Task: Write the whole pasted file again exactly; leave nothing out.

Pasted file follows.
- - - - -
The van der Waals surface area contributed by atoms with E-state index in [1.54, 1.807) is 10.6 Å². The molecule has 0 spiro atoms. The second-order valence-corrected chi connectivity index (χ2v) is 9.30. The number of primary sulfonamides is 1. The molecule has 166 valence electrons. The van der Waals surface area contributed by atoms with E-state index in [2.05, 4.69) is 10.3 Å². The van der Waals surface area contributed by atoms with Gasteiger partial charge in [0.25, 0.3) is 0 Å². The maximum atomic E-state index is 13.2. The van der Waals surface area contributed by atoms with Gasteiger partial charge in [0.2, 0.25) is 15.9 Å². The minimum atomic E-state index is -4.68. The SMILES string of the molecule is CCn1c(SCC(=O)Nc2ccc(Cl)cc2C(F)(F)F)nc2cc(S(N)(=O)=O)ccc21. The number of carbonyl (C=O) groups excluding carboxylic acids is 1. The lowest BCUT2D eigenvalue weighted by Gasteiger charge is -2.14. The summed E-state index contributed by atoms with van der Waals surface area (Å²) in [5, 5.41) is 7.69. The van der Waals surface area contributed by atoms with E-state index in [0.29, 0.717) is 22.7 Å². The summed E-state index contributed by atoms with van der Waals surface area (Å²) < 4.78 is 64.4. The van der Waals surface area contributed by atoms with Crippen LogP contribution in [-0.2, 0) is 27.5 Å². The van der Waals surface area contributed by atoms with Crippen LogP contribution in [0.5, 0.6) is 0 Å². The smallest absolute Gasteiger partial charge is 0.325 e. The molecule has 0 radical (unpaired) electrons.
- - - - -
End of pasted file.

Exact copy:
The van der Waals surface area contributed by atoms with E-state index in [1.54, 1.807) is 10.6 Å². The molecule has 0 spiro atoms. The second-order valence-corrected chi connectivity index (χ2v) is 9.30. The number of primary sulfonamides is 1. The molecule has 166 valence electrons. The van der Waals surface area contributed by atoms with E-state index in [2.05, 4.69) is 10.3 Å². The van der Waals surface area contributed by atoms with Gasteiger partial charge in [0.25, 0.3) is 0 Å². The maximum atomic E-state index is 13.2. The van der Waals surface area contributed by atoms with Gasteiger partial charge in [0.2, 0.25) is 15.9 Å². The minimum atomic E-state index is -4.68. The SMILES string of the molecule is CCn1c(SCC(=O)Nc2ccc(Cl)cc2C(F)(F)F)nc2cc(S(N)(=O)=O)ccc21. The number of carbonyl (C=O) groups excluding carboxylic acids is 1. The lowest BCUT2D eigenvalue weighted by Gasteiger charge is -2.14. The summed E-state index contributed by atoms with van der Waals surface area (Å²) in [5, 5.41) is 7.69. The van der Waals surface area contributed by atoms with E-state index in [0.29, 0.717) is 22.7 Å². The summed E-state index contributed by atoms with van der Waals surface area (Å²) < 4.78 is 64.4. The van der Waals surface area contributed by atoms with Crippen LogP contribution in [-0.2, 0) is 27.5 Å². The van der Waals surface area contributed by atoms with Crippen LogP contribution in [0.5, 0.6) is 0 Å². The smallest absolute Gasteiger partial charge is 0.325 e. The molecule has 0 radical (unpaired) electrons.